D.E.B.S., which was originally produced as a short film through POWER UP, was picked up by Screen Gems, a subsidiary of Sony Pictures entertainment, to be made into a feature film and was released by Samuel Goldwyn Films, a major distributor. The film, however, opened on March 25, 2005 â€” that was Dinah Shore Weekend â€” opposite the Bernie Mac comedy Guess Who and Sandra Bullock’s Miss Congeniality 2.
Thrasher believes that the film’s distributor didn’t understand how to properly position the film. "They just didn’t get it," she said. "They really, I think, were afraid to have anybody know it was a gay film. They were really dancing around the issue; they were really trying to push it for a teen audience."
Ultimately, Thrasher, along with POWER UP’s founder Stacy Codikow and director Angela Robinson, went out to the gay community in Los Angeles and attempted to raise awareness of the film on their own. But though D.E.B.S. has since become a cult hit, it never succeeded in theaters. "This is a perfect example of how you can spend a lot of money making a great film that could be a huge audience-pleaser," Thrasher said, "and if you don’t know how to market it properly and you’re stupid about things, you can really tank a film."
Some queer filmmakers have opted to skip the studio system â€” niche or otherwise â€” altogether and produce and market their films entirely independently. An example of someone who chose this path is director Katherine Brooks, whose 2006 film Loving Annabelle screened on the festival circuit before being released on DVD by Wolfe Video last December. "They are passionate about getting the film out there," Brooks said of Wolfe’s efforts behind the film.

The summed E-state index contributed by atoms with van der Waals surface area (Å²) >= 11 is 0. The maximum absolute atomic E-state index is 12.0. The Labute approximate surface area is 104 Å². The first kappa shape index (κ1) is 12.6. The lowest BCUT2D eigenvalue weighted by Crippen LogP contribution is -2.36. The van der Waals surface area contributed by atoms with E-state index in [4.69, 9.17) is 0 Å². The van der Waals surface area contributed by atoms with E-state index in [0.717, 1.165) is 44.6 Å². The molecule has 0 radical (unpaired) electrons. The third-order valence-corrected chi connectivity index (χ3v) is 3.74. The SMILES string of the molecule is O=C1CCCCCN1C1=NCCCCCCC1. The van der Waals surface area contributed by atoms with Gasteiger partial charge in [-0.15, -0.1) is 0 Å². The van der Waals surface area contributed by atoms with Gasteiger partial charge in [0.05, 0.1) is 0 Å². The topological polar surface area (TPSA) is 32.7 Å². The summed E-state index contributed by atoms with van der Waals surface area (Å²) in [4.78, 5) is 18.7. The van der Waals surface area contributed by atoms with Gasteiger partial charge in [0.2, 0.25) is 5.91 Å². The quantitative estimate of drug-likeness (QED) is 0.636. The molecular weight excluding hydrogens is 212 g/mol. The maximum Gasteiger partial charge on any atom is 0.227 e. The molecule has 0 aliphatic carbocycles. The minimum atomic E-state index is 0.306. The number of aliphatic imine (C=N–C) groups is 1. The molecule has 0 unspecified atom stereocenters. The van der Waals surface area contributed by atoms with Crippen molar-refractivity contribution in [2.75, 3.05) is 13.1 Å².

Loving Annabelle is about a boarding-school girl, Annabelle (played by Erin Kelly), who falls in love with her female teacher, Simone (Diane Gaidry). Though the subject matter could have set off a firestorm of controversy, the vast majority of responses to the film have been positive, and the controversial love story has been embraced by lesbian and bisexual viewers.
"Ninety-five percent of the feedback has been very positive and very supportive," Brooks said to AfterEllen.com. "I do not see the film as being controversial, but I am also able to step outside myself and form a different perspective. We have a 40-year-old woman; a 17-year-old girl; a teacher and a student; a Catholic school. Two women on top of that. I can see how it can be viewed as controversial, but most people root for them to be together because their love defies all boundaries and reason."
Out lesbian filmmaker J.D. Disalvatore (Eating Out 2, Shelter) credits much of Loving Annabelle‘s success to Brooks’ efforts in spreading the word about her film. "Katherine Brooks was doing so much of her own marketing on MySpace; she’s going out there," Disalvatore said at Q-Me Con, pointing out that not all lesbians know who Wolfe Video is or read the same queer publications or websites. "How do we reach these people? The internet and radio. And Katherine Brooks has really gone out there and done that."
According to Disalvatore, DVD releases of lesbian films such as Loving Annabelle, Girl Play or The Incredibly True Adventure of Two Girls in Love typically bring in three times the amount of a theatrical release. "Theatrical is the ad for DVD right now," Disalvatore said. "The DVD release is generally three times the box office release."
Direct-to-video is one option for lesbian films to reach their intended market. Samantha Sprecher, head of feature film development with Billy Crystal’s Face Productions, explained at Q-Me Con, "All of the studios have started direct-to-video lines where they want to make movies for a certain price, usually like under $5 million. â€¦ Those films â€¦ will just go straight to DVD."
Unfortunately, the studios are not necessarily interested in queer content. "What I see happening in those big studios," Sprecher said, "[is that] they won’t touch queer content, whether it’s lesbian or gay. It seems like â€¦ that’s the territory of here! and Wolfe and TLA."